This morning August 6th, after fourteen years of planning and months of anxious waiting, the Curiosity mars rover has landed, sending as a proof of its success a fisheye picture of pebbles, dust, and its own shadow on the surface of Mars.
It is the largest and most advanced machine to ever land on another planet. In its one-ton iron belly pounds a nuclear heart. From now on, it will talk to us, across millions of kilometers, about Mars’ past. And since every story also contains a wish for its own pursuance, it will also tell us about its future, about our future, on Mars and on Earth.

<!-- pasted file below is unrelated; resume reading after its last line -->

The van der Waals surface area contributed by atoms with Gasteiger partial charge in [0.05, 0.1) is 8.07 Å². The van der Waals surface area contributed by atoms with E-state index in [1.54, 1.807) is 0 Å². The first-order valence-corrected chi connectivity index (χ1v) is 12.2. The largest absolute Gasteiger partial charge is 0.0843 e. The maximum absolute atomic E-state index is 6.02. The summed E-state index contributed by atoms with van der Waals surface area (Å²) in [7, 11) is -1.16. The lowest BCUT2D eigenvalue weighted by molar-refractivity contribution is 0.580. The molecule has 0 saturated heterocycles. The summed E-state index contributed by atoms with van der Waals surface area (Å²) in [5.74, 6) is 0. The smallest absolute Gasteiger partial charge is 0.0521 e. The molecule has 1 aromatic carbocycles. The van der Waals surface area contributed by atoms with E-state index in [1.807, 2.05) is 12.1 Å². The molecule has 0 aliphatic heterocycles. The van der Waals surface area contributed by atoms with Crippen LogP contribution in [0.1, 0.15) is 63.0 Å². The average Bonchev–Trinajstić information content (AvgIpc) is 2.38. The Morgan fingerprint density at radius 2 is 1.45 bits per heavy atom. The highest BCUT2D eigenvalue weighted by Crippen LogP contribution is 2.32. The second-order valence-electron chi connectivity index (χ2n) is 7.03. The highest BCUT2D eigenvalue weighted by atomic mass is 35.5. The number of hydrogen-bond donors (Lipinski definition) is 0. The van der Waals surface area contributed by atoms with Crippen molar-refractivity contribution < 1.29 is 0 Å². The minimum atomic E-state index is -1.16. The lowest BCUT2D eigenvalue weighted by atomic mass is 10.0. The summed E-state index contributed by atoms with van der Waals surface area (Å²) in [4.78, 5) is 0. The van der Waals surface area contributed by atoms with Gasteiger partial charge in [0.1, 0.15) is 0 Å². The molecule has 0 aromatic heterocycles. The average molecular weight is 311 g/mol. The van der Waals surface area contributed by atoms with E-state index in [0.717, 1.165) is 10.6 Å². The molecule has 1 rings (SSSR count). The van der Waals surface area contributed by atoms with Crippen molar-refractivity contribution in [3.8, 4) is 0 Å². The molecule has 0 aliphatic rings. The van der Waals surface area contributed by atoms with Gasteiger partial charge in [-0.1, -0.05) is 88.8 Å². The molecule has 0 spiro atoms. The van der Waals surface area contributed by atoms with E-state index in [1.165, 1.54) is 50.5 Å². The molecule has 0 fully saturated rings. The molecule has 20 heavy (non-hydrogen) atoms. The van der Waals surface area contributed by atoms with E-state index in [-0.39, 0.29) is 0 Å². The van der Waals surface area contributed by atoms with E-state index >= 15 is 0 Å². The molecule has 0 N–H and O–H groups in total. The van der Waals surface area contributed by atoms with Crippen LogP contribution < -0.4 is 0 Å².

Curiosity shall look for water, condition of life, and for methane, trace of life as we know it. It will perhaps give more ground for our dreams of a new life on Mars, a human life. But it can also corroborate our hidden fear: knowing that where life once had been, remains only iron dust. A foreboding of a future in which Earth, too, is only home to the shadows of whispering machines.